Canonical Looks to Apply Operator Model for Managing IT More Broadly

Canonical has added support for legacy Linux and Windows platforms to the public repository for Operators for Kubernetes environments.

Company CEO Mark Shuttleworth says Canonical is trying to promote the adoption of Operators as a pattern for managing applications beyond cloud-native applications running on Kubernetes clusters.

CloudNative Summit is both a repository and forum for collaboration among developers of the software who subscribe to the Open Operator Manifesto, a set of guiding principles that ensure security, quality, usability and interoperability.

Each instance in the Charmhub repository includes declarative integration points that make it easier to automate workflows spanning multiple open source Operators. Developers are encouraged to share code with one another to make it easier for IT teams to construct those workflows, says Shuttleworth.

Rather than constructing one massive Operator, Shuttleworth notes IT teams will be better off employing a set of building blocks to construct those workflows. Each building block would be built by a small team that intimately knows the application that the Operator manages, he says.

A single monolithic Operator spanning an IT environment is not going to be optimized for each component of that environment. In addition, there tend to be multiple Operators available for various platforms. A modular approach enables IT teams to rip and replace them as they see fit, notes Shuttleworth.

Operators today are designed to be language-neutral but the bulk of them so far are written in Python. Canonical via Charmhub provides code-sharing and collaboration facilities for Python that make it easier to reuse libraries and interface definitions across operators. There’s also a Python Operator Framework that addresses integration and other low-level lifecycle management tasks.

The Open Operator Collection from Canonical is based on the Juju Operator Lifecycle Manager (OLM) to provide those basic provisioning and lifecycle management capabilities. It enables a model-driven approach to manage event delivery, event serialization, persistent state, leader election, application status monitoring, application messages and data integration.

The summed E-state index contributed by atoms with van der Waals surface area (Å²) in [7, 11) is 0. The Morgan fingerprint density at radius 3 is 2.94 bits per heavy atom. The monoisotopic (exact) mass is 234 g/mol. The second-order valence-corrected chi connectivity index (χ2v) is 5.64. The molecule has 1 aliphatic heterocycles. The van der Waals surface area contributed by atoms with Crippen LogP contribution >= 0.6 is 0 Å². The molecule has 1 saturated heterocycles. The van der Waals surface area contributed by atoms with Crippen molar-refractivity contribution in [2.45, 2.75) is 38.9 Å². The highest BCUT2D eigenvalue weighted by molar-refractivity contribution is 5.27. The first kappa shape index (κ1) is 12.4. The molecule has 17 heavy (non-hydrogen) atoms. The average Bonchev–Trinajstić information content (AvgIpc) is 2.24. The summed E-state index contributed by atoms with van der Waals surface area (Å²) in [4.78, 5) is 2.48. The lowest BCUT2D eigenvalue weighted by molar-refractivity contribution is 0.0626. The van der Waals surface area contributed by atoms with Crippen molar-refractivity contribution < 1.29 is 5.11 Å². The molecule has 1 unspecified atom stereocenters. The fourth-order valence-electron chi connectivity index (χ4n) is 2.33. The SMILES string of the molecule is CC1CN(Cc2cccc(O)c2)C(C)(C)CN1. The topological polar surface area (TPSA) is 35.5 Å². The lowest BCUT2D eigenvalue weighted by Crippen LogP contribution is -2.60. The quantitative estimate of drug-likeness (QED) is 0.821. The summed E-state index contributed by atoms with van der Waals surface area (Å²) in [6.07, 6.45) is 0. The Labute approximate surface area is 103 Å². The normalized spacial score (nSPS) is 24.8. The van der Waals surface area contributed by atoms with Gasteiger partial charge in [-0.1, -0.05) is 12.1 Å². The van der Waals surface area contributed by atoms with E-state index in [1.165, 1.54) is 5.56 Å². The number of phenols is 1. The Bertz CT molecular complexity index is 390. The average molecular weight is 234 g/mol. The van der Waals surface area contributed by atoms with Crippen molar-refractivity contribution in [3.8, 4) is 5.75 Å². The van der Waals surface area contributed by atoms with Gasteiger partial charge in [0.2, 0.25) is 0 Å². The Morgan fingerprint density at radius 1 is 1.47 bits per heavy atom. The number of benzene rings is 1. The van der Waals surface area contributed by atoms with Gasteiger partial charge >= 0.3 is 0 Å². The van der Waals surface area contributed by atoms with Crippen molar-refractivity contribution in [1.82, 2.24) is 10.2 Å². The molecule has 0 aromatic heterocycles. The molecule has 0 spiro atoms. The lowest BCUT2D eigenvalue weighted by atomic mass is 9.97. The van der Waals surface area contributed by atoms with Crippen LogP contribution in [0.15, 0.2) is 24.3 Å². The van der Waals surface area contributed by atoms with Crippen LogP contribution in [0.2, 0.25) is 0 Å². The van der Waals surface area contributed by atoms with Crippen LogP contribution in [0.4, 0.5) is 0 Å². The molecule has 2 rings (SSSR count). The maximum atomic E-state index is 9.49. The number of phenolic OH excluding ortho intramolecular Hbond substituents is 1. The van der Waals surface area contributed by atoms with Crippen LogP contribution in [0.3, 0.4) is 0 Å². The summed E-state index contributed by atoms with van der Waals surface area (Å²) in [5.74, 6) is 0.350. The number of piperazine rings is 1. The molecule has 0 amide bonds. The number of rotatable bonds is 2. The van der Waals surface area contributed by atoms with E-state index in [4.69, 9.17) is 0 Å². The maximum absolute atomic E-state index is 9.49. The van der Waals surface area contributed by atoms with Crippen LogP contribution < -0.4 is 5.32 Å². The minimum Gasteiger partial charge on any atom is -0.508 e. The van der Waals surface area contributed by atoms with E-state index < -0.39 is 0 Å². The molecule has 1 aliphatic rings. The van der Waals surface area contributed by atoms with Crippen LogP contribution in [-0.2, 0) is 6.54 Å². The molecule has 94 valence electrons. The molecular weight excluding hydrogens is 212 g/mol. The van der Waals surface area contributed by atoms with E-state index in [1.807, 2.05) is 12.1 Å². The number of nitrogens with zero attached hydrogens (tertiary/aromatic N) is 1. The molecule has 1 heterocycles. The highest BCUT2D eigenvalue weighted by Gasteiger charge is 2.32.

Shuttleworth says Operators will advance IT management more broadly across cloud-native and legacy platforms using the model-driven approach. IT teams can compose them using an application graph that enables declarative integration to consistently manage heterogeneous IT environments spanning public clouds and on-premises IT environments. Changes made in one automatically propagates across the model.

Most IT teams are still unfamiliar with Operators as a management construct. The core open source framework used for building most Kubernetes Operators was created by CoreOS before it was acquired by Red Hat. Today the number being created for various platforms is increasing rapidly. It’s already not uncommon for there to be multiple Operators available for the same application, as developers leverage the core framework to create their own alternatives to ones created by an IT vendor.

Regardless of who creates the Operator, Shuttleworth says a new pattern is emerging for managing IT more broadly. The challenge now is finding the best way to make all of them available in a way that allows IT teams to employ them in the most consistent way possible.

Mike Vizard

Mike Vizard is a seasoned IT journalist with over 25 years of experience. He also contributed to IT Business Edge, Channel Insider, Baseline and a variety of other IT titles. Previously, Vizard was the editorial director for Ziff-Davis Enterprise as well as Editor-in-Chief for CRN and InfoWorld.

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